Vendor: Jigowatt via the Envato Market Place
Vulnerability: Arbitrary File Upload
Affected Versions: All versions before 4.1.1
CVE ID: CVE-2018-11392
It goes without saying, but all user-input should not be trusted. This includes images, text, and any other binaries that are supplied by users. This post will cover an arbitrary file upload vulnerability that I discovered that could lead to remote code execution by uploading a malicious avatar to a user’s profile.
This is a PHP script that developers can use to give their apps the ability to accept user registrations (authentication) and restrict access based on a user’s level (authorization). Registered users can edit their profile, including uploading an avatar to make their accounts more personal.
For this example, I have this script running in VirtualBox at http://192.168.1.84/dev/.
Fig I: Shows a portion of a user’s profile, specifically the feature that allows you to upload an avatar.
Fig II: Shows the vulnerable code that processes the file upload.
The developers aren’t white-listing file extensions, and they are solely relying on the getimagesize() function on line 62 to determine whether or not the file is a valid image before allowing the file to be uploaded to the web server. PHP warns developers against relying on this function.
Do not use getimagesize() to check that a given file is a valid image.
If we can bypass the getimagesize() function, then we win and can gain remote code execution!
We can use a tool called “gifsicle” to embed PHP code into a legitimate image that can bypass getimagesize().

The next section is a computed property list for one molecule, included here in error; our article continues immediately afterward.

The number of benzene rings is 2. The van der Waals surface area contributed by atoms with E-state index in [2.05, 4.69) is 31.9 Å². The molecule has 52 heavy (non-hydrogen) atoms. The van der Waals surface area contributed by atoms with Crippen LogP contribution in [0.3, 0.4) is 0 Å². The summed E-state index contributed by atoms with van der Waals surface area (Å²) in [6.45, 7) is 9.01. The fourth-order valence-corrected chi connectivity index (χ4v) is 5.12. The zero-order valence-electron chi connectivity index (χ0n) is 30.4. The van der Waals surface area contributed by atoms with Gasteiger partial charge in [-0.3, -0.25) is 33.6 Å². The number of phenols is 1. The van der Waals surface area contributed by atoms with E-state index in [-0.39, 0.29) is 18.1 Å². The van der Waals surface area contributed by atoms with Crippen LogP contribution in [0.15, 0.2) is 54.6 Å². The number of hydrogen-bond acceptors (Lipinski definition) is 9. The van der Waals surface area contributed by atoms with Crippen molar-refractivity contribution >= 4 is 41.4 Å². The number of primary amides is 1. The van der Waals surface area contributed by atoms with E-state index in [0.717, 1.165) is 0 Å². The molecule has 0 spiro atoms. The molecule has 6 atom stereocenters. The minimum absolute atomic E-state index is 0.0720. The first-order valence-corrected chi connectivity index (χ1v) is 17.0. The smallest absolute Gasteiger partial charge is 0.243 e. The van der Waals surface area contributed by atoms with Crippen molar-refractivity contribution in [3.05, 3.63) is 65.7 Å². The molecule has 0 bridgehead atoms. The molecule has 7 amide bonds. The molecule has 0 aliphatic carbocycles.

Fig III: Shows gifsicle embedding PHP code that runs the “id” Linux command into a malicious image named output.php.gif.
The only thing left to do now is to upload the image. However, I’m going to intercept the upload and change the file extension so this image executes as PHP code since the developers aren’t white-listing file extensions.
Fig IV: Shows the interception with Burp Suite. I am changing the “filename” from output.php.gif to output.php. Also, at the very bottom of the image, the PHP code is visible (partially cropped out by accident).
After allowing the HTTP POST request to be sent, the malicious image was successfully uploaded. Notice the broken image in place of our new avatar.
A closer look at the broken image reveals that the image is actually a PHP file that now has a URL on the web server.
If we navigate to that URL, notice that the “id” command executed. At this point, we can run any arbitrary command on this web server and get a shell.
- April 28, 2018 – A detailed vulnerability report was sent to the vendor.
- May 1, 2018 – The vendor acknowledged the report.
- May 15, 2018 – The developer made the fix available through the vendor’s marketplace.
- May 22, 2018 – I requested an update, and the vendor stated that this issue has been “resolved”.
- May 22, 2018 – Mitre assigned a CVE.
- May 23, 2018 – Published
- December 8, 2018 – Detailed write-up (this post)